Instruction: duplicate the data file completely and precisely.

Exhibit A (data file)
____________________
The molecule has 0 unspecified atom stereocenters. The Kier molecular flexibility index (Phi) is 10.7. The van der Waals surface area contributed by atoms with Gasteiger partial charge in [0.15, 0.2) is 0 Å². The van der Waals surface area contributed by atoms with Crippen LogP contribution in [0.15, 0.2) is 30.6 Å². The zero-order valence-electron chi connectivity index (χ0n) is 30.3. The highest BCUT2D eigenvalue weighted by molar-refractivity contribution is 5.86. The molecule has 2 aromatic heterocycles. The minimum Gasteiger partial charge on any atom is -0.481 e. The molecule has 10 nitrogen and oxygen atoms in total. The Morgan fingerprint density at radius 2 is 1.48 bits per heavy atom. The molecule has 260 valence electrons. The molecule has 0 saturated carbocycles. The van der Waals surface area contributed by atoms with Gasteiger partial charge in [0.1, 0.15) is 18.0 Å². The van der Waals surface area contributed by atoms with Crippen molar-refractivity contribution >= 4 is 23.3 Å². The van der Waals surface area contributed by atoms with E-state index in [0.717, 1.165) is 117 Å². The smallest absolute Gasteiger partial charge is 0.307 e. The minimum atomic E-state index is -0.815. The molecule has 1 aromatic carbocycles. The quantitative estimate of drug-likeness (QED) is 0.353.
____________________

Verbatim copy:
The molecule has 0 unspecified atom stereocenters. The Kier molecular flexibility index (Phi) is 10.7. The van der Waals surface area contributed by atoms with Gasteiger partial charge in [0.15, 0.2) is 0 Å². The van der Waals surface area contributed by atoms with Crippen LogP contribution in [0.15, 0.2) is 30.6 Å². The zero-order valence-electron chi connectivity index (χ0n) is 30.3. The highest BCUT2D eigenvalue weighted by molar-refractivity contribution is 5.86. The molecule has 2 aromatic heterocycles. The minimum Gasteiger partial charge on any atom is -0.481 e. The molecule has 10 nitrogen and oxygen atoms in total. The Morgan fingerprint density at radius 2 is 1.48 bits per heavy atom. The molecule has 260 valence electrons. The molecule has 0 saturated carbocycles. The van der Waals surface area contributed by atoms with Gasteiger partial charge in [0.1, 0.15) is 18.0 Å². The van der Waals surface area contributed by atoms with Crippen molar-refractivity contribution >= 4 is 23.3 Å². The van der Waals surface area contributed by atoms with E-state index in [0.717, 1.165) is 117 Å². The smallest absolute Gasteiger partial charge is 0.307 e. The minimum atomic E-state index is -0.815. The molecule has 1 aromatic carbocycles. The quantitative estimate of drug-likeness (QED) is 0.353.